First thing, I got to watch Jordi working with unbroke horses. The first one was a young mare broke to wearing saddle and bridle, and the second was a wilder gelding that had had just a minimum of handling. With both he used ropes, feed sacks, and a plastic bag on a whip to 'sack out' the horses, get them used to standing and accepting the touch and feel and noise. He touched and petted them all over, jumped around then and on them until they relaxed; he used a lunge line, and used driving ropes to get them to move forward, turn, and learn to give to pressure.
The key, he says, is to release immediately when the horse responds to pressure. And to know when to stop working with the horse – end on a good note, otherwise there is the risk of hurting the horse, going backward in your training instead of progressing forward. He really prefers best to work with horses who have never been handled – they don't already have any bad habits, taught by humans, that need unlearning first.
For each horse, during the work session, after he had it responding well to pressure – moving away from him and coming forward - he took the horse out into the yard and led it over 'Can Alley' – a little path filled with aluminum cans. You can imagine how noisy and scary walking over cans might be for a horse. “Primera vez,” said Jordi – first time for each of them. He led the way and they willingly followed him, walking over the cans, looking at their feet closely, but with a minimum of fright.
With the gelding, who was much less broke – Jordi wore gloves out for this one - after time in the round pen and walking over cans, Jordi said he'd try to load him in the 2-horse trailer – only the second time in his life the horse had been in one. The first time was when he was a youngster, and he was driven into one to get to Jordi's place. Using the techniques he'd just used in the round pen – pressure on and instant release when he got a response, driving and releasing, within just a few minutes he got the horse into the trailer. And it was a noisy, scary trailer – it wasn't attached to a vehicle, so the trailer was rocking forward and backward depending on where the horse's weight was centered.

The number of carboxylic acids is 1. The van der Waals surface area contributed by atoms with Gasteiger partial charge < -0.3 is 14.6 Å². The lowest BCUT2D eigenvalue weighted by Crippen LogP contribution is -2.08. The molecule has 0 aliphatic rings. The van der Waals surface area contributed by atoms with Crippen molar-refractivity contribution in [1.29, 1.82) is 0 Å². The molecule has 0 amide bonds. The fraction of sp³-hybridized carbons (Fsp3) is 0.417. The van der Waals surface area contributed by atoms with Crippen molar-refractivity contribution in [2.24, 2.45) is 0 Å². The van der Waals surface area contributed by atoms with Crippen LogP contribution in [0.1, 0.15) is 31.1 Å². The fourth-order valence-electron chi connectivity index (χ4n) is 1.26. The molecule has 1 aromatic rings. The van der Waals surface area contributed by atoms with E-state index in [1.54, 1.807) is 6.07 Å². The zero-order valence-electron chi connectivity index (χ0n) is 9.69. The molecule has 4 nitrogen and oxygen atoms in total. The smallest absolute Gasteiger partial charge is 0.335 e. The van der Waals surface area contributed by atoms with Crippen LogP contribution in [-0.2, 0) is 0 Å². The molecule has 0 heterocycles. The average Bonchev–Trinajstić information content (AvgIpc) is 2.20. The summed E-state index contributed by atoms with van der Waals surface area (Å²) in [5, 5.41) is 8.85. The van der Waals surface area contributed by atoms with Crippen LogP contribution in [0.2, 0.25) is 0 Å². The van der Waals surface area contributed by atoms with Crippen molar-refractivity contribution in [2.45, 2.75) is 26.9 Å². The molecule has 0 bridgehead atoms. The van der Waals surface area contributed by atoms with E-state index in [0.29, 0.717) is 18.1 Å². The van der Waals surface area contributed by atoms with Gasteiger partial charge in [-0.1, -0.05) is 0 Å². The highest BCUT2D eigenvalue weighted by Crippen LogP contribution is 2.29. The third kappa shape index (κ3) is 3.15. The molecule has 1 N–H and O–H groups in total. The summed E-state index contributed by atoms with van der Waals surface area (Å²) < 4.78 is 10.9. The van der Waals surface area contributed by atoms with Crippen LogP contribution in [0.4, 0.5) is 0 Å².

Jordi led him out, then back in again; and the second time, the horse walked right in (trailer rocking), and stood there freely, facing forward, and eating hay contentedly. It's like magic watching some of the things good horsemen do when they are working with horses... but it's really just common sense when you think about it. And when it's done right, and it looks like magic, it looks easy... but not everybody can do it!
We had planned to go for a ride, but, as happens on horse farms, plans change, and some clients showed up. Jordi saddled a gray horse for the young boy and gave him lessons, while he sent me to fetch and saddle another chestnut horse, Cinnamon – one that did the Hipic Can Vivet ride 2 days ago. I rode around the little farm, then Jordi sent me out on the road on my own. I didn't want to go too far – didn't want the responsibility of taking a stranger's horse out alone!
Though you can't tell a whole lot about a horse at just a walk and a short trot, I could still tell that this was an awfully nice horse. Coby had been saying that one of these days, Jordi needs to keep at least one of his good horses and start competing with it in 120 km rides. When I got back, I told them both, “This is the one you need to keep!” And Jordi must have been thinking the same thing... “En Enero (January) noventa kilometros (90 km). En Marzo (March), ciento veinte kilometros! (120 km).” His eyes lit up as he said this, and he repeated this plan to me a couple of times over the day.
Jordi got on my horse Cinnamon and led the boy around a bit on the gray horse at a trot; then he demonstrated for all of us Cinnamon's athleticism, loping and galloping, loping and sprinting. He sat well on a horse, looked like a natural part of it. I said, “He looks like the Man from Snowy River!” The Spanish Man from Bahia de Roses – watch for him and Cinnamon on a 120 km ride in Spain in March!
Wednesday, July 18, 2007
Posted by The Equestrian Vagabond at 9:13 AM